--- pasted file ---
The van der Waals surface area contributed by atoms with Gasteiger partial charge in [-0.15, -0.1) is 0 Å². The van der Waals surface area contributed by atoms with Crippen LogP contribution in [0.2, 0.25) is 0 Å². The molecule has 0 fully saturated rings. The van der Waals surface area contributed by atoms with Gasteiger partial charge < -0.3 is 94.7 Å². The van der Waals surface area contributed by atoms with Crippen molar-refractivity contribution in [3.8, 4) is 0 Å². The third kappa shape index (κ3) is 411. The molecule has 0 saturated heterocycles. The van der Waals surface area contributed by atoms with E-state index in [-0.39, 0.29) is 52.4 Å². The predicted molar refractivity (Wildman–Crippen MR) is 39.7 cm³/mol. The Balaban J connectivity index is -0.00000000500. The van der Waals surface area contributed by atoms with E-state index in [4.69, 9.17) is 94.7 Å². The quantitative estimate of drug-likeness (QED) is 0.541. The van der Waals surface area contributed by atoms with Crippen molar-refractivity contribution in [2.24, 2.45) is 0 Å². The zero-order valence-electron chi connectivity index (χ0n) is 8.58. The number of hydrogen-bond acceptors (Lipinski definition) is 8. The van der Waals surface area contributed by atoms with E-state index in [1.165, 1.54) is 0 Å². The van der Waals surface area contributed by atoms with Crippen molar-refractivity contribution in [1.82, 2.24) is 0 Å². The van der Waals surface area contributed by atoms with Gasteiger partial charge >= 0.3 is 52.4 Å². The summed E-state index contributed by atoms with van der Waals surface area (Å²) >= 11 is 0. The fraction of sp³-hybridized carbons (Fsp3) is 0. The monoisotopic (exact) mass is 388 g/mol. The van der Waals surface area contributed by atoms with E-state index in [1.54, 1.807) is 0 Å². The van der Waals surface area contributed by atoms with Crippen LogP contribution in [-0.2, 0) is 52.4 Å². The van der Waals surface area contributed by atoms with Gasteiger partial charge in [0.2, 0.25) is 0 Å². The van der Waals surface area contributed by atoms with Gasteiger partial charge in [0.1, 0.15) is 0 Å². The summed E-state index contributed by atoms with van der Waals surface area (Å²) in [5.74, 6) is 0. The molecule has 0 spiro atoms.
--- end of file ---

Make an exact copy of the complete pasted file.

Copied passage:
The van der Waals surface area contributed by atoms with Gasteiger partial charge in [-0.15, -0.1) is 0 Å². The van der Waals surface area contributed by atoms with Crippen LogP contribution in [0.2, 0.25) is 0 Å². The molecule has 0 fully saturated rings. The van der Waals surface area contributed by atoms with Gasteiger partial charge < -0.3 is 94.7 Å². The van der Waals surface area contributed by atoms with Crippen molar-refractivity contribution in [3.8, 4) is 0 Å². The third kappa shape index (κ3) is 411. The molecule has 0 saturated heterocycles. The van der Waals surface area contributed by atoms with E-state index in [-0.39, 0.29) is 52.4 Å². The predicted molar refractivity (Wildman–Crippen MR) is 39.7 cm³/mol. The Balaban J connectivity index is -0.00000000500. The van der Waals surface area contributed by atoms with E-state index in [4.69, 9.17) is 94.7 Å². The quantitative estimate of drug-likeness (QED) is 0.541. The van der Waals surface area contributed by atoms with Crippen molar-refractivity contribution in [2.24, 2.45) is 0 Å². The zero-order valence-electron chi connectivity index (χ0n) is 8.58. The number of hydrogen-bond acceptors (Lipinski definition) is 8. The van der Waals surface area contributed by atoms with E-state index in [1.165, 1.54) is 0 Å². The van der Waals surface area contributed by atoms with Crippen molar-refractivity contribution in [1.82, 2.24) is 0 Å². The van der Waals surface area contributed by atoms with Gasteiger partial charge >= 0.3 is 52.4 Å². The summed E-state index contributed by atoms with van der Waals surface area (Å²) >= 11 is 0. The fraction of sp³-hybridized carbons (Fsp3) is 0. The monoisotopic (exact) mass is 388 g/mol. The van der Waals surface area contributed by atoms with E-state index in [1.54, 1.807) is 0 Å². The van der Waals surface area contributed by atoms with Crippen LogP contribution in [-0.2, 0) is 52.4 Å². The van der Waals surface area contributed by atoms with Gasteiger partial charge in [0.2, 0.25) is 0 Å². The van der Waals surface area contributed by atoms with Gasteiger partial charge in [0.1, 0.15) is 0 Å². The summed E-state index contributed by atoms with van der Waals surface area (Å²) in [5.74, 6) is 0. The molecule has 0 spiro atoms.